Concept: Veins of the head and neck
Recent evidence has indicated an association between chronic cerebrospinal venous insufficiency (CCSVI) and multiple sclerosis. Small internal jugular veins (IJVs) (with a cross-sectional area of less than 0.4 cm2) have been previously described as difficult to catheterize, and their presence may potentially affect cerebrospinal venous drainage. In this blinded extracranial color-Doppler study we had two principal aims: first, to assess prevalence of CCSVI among Serbian MS patients compared to healthy controls; and second, to assess prevalence of small IJVs (with a CSA <= 0.4 cm2) among MS patients and controls.
Variations in intracranial dural venous sinus anatomy have been widely reported in humans, but there have been no studies reporting this in dogs. The purpose of this retrospective study was to describe variations in magnetic resonance (MR) venographic anatomy of the dorsal dural venous sinus system in a sample population of dogs with structurally normal brains. Medical records were searched for dogs with complete phase contrast, intracranial MR venograms and a diagnosis of idiopathic epilepsy. Magnetic resonance venograms were retrieved for each dog and characteristics of the dorsal dural sinuses, symmetry of the transverse sinuses and other anatomic variations were recorded. A total of 51 dogs were included. Transverse sinus asymmetry was present in 58.8% of the dogs, with transverse sinus hypoplasia seen in 39.2%, and aplasia in 23.5% of dogs. For 70.6% of dogs, at least one anatomic variation in the dorsal sagittal sinus was observed, including deviation from the midline (33.3%) and collateral branches from either the dorsal sagittal sinus or dorsal cerebral veins (54.9%). In 5 dogs (9.8%) a vessel was also identified running from the proximal transverse sinus to the distal sigmoid sinus, in a similar location to the occipital sinus previously reported in children. Findings from this study indicated that, as in humans, anatomic variations are common in the intracranial dural venous sinus system of dogs. These anatomic variations should be taken into consideration for surgical planning or diagnosis of cerebrovascular disease.
Multiple sclerosis (MS) patients frequently suffer from headaches and fatigue, and many reports have linked headaches with intracranial and/or extracranial venous obstruction. We therefore designed a study involving MS patients diagnosed with obstructive disease of internal jugular veins (IJVs), with the aim of evaluating the impact of percutaneous transluminal angioplasty (PTA) on headache and fatigue indicators.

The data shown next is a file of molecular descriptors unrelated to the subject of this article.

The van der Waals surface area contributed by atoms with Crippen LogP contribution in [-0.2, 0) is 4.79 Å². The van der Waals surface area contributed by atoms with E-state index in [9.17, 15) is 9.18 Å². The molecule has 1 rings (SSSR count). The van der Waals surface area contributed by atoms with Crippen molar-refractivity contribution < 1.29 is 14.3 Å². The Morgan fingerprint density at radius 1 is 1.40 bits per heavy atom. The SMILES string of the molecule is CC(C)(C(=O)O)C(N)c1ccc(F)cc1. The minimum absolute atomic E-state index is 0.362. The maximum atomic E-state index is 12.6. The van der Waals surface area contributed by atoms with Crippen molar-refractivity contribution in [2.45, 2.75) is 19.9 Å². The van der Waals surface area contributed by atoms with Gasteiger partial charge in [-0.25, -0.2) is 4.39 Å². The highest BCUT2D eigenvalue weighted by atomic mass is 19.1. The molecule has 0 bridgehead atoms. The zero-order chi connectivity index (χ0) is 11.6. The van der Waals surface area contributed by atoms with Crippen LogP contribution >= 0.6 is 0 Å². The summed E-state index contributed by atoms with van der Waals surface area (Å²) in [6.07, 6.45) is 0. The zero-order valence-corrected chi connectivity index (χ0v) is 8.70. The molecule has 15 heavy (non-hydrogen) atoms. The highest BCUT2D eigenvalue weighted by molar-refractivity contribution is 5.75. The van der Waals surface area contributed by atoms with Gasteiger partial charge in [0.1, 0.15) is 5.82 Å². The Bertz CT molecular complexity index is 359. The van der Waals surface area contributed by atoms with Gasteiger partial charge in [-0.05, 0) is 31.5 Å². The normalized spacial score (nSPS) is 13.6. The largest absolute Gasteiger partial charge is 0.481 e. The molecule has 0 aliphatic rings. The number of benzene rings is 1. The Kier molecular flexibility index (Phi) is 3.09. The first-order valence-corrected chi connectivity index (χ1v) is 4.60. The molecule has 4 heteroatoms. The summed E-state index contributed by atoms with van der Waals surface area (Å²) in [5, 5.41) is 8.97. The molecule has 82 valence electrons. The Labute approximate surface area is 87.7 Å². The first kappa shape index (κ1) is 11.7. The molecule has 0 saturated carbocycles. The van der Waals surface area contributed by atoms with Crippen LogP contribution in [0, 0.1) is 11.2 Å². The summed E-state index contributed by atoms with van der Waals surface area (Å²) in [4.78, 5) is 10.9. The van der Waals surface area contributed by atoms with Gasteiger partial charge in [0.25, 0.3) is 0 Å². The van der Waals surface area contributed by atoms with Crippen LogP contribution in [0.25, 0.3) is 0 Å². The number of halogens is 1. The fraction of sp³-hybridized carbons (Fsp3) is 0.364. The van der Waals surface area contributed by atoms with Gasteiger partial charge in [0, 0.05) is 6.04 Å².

- Phlebology / Venous Forum of the Royal Society of Medicine
- Published over 4 years ago
To study the ultrastructure of intraluminal defects found in the internal jugular vein by using a scanning electron microscopy.
An 83-year-old man was evaluated for frequent palpitations. During an episode, examination of the neck revealed rapid and regular pulsations with bulging of the internal jugular veins, shown in a video. A 12-lead electrocardiogram showed a regular, narrow-complex tachycardia.
The etiology of transient monocular blindness (TMB) in patients without carotid stenosis has been linked to ocular venous hypertension, for their increased retrobulbar vascular resistance, sustained retinal venule dilatation and higher frequency of jugular venous reflux (JVR). This study aimed to elucidate whether there are anatomical abnormalities at internal jugular vein (IJV) in TMB patients that would contribute to impaired cerebral venous drainage and consequent ocular venous hypertension.
Central venous catheter placement is a common procedure performed on critically ill patients. Routine postprocedure chest radiographs are considered standard practice. We hypothesize that the rate of clinically relevant complications detected on chest radiographs following ultrasound-guided right internal jugular vein catheterization is exceedingly low.
Ultrasound-guided internal jugular venous access increases the rate of successful cannulation and reduces the incidence of complications, compared with the landmark technique. Three transducer orientation approaches have been proposed for this procedure: short-axis (SAX), long-axis (LAX) and oblique-axis (OAX). Our goal was to assess and compare the performance of these approaches.
Normally, chronic cerebrospinal venous insufficiency (CCSVI) has been studied using echo-colour Doppler (ECD). Subjects are examined in the supine and sitting positions, in accordance with a static protocol without rotation of the head. A dynamic approach, to assess venous sizes with different degrees of head rotation, has only been performed to improve jugular venous catheterisation. These echographic studies have suggested that head rotation to the contralateral side increases the cross-sectional area (CSA) of the internal jugular veins (IJVs) in supine subjects. Our goal was to evaluate the behaviour of CSA of the IJVs during supine head rotation in multiple sclerosis (MS) patients with CCSVI, compared to healthy controls (HCs).
High prevalence of valve absence was found in the internal jugular vein (IJV) of healthy volunteers by means of M-mode high-resolution echo colour Doppler (ECD). However, the prevalence of valve in neurovascular disorders linked to chronic cerebrospinal venous insufficiency (CCSVI) is still unknown.